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Elderly Drivers: Should They Have a License?

Updated on May 25, 2012
Otto, the Bonecrusher, dead at 101 yrs.
Otto, the Bonecrusher, dead at 101 yrs.

My take on this is a cautionary "yes". It is really one's personal responsibility at any age when driving, but it is more acute when the driver is over 70 yrs. Yes, it is all relative to their condition. I mean, someone who is 60 yrs. might not be fit, while an 80 yr. old remains viable as a driver. But, let's face it, elderly people simply have lost some of their cognitive and quick reflexes that they once had in better days, we'll all get there one day. Elderly people are simply slower. Age is like a car, the more miles you put on it, the more likely something will go wrong and the body deteriorates.

Accidents happen, yet when they involved elderly people, it seems worse and for first reaction is, "why are they even driving"? Well, obviously they passed the DMV exam and driving test. Yet, the test does nothing to predict how fast they will react to fast moving cars and surroundings. So, these drivers move slow, sometimes, too slow, and this can cause accidents. Then, sometimes, the "go dark" and step on the gas instead of the brake. It just goes with the aging terrain. Motorists 80 or older had a crash rate of 90 per 10,000 licensed drivers in 2010, compared with 347 crashes per 10,000 drivers for those ages 15 to 24.

Then there is this: A sprite, "young", 101 yr. old man, a former boxer (known as ,The Bonecrusher) in his prime (his girlfriend is 87), still operating a photography store near a senior center. We all should pray to reach that age in decent shape! He was walking in the crosswalk trying to get to the center he hung out at. You know what is coming....a car, that slams into him, killing him tragically. What you do not know is that this car was driven by a 91 yr. old lady, who was not hurt. She was a retired teacher and a trustee for a library.

The time of the accident was twilight or dark. She simply did not see him. End of the traffic report. End of 100 years of life. End of this hub.


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    • perrya profile image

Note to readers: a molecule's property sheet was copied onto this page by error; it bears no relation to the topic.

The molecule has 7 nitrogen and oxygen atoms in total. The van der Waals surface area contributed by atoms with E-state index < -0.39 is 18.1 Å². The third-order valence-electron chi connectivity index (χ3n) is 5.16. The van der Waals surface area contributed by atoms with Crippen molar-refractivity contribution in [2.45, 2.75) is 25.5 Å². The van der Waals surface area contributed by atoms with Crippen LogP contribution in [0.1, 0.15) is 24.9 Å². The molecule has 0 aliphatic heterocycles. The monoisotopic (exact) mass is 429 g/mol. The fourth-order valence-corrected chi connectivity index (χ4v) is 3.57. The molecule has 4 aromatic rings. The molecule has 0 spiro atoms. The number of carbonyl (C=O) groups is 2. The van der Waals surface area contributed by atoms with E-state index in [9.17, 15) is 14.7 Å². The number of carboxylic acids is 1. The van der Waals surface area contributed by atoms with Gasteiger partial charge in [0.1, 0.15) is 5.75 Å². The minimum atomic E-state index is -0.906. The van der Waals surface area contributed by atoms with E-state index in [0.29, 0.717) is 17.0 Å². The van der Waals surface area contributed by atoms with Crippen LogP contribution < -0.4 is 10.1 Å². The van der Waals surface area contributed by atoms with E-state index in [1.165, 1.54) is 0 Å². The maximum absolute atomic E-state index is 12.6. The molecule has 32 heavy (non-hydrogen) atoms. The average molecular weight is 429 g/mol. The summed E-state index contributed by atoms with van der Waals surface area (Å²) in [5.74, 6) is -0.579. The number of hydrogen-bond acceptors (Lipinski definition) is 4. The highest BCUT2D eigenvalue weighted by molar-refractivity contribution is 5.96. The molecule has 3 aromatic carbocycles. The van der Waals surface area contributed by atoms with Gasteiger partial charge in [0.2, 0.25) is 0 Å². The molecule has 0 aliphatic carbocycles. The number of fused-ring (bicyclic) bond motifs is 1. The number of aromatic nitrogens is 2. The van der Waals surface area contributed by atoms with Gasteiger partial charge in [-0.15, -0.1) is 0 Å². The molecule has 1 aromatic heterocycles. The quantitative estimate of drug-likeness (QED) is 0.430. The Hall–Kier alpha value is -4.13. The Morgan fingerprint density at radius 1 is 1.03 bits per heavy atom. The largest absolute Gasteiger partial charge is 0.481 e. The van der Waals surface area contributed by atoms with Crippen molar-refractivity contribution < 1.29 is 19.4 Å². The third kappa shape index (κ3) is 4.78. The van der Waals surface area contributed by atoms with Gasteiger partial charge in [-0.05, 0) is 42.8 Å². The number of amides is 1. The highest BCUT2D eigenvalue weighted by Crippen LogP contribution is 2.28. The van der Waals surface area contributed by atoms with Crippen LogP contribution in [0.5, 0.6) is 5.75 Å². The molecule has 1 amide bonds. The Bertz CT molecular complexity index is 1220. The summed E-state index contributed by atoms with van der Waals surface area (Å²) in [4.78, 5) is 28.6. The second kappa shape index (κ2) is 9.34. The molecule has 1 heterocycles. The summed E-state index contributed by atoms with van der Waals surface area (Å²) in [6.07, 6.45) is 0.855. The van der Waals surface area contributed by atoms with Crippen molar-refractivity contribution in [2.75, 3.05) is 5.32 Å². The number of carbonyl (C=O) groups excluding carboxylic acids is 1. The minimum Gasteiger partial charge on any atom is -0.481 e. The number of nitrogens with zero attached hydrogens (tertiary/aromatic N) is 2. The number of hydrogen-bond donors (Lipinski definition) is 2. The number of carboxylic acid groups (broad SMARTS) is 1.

perrya 5 years ago

      My mom was mid-70s, had macular D, so her field of vision was narrow. It made me nervous as a passenger because she hugged the right side. After she almost got in an accident, she quit driving. She was responsible and lost total independence.

    • Druid Dude profile image

      Druid Dude 5 years ago from West Coast

      My grandfather insisted that were he to stop driving he would die. At ninety one, he willingly stopped driving. Less than a year later, at ninety two, he passed away. I think he died from being 92, but it is a good statement on the freedom that driving means to the elderly. I was never a big fan of his driving skills anyways.

    • perrya profile image

      perrya 5 years ago

      Yearly testing is good, because, as you know with a car that has 200,000 miles on, at a certain stage, things go bad more frequently.

    • profile image

      Jayfort 5 years ago

      Back in 2000 or 2001, my youngest son and I were driving into town to get some breakfast. It was a quiet Saturday morning and traffic was very light (fortunately). The road we were on was a four-lane, divided highway; well marked. As I looked ahead of our vehicle, I saw a car approaching in the wrong direction. I tried signalling with my headlights and horn to no avail. I pulled to the far right and let the dear, kindly, little old lady pass us. I called 911, crossed over to the opposite direction, and followed her until the police intercepted and stopped her.

      Another incident involved an elderly woman in a retirement home who got in her vehicle and drove away. She ended up about thirty miles from her place, drove her vehicle into a swampy area of a small community college, and wandered over to some dorms. She sat there outside the dorms for over 36 hours before I saw her car near the dorms and while investigating, found her, and reported her to the sheriff.

      Driving IS freedom, but ALL freedoms come with RESPONSIBILITY.

      Great Hub, Perry (as always!).

    • kschang profile image

      kschang 5 years ago from San Francisco, CA, USA

      Elderly should be retested YEARLY, and maybe, with doctor's endorsement (much like getting a handicap placard).

    • AEvans profile image

      Julianna 5 years ago from SomeWhere Out There

      Yes. I believe its about independence for the elderly. If its found that they have dementia or Alzheimer's and there will being is at stake, then I would have to say no; but so long as they can I don't see why not? I hope I have my license when I am over 70 years old. Great hub!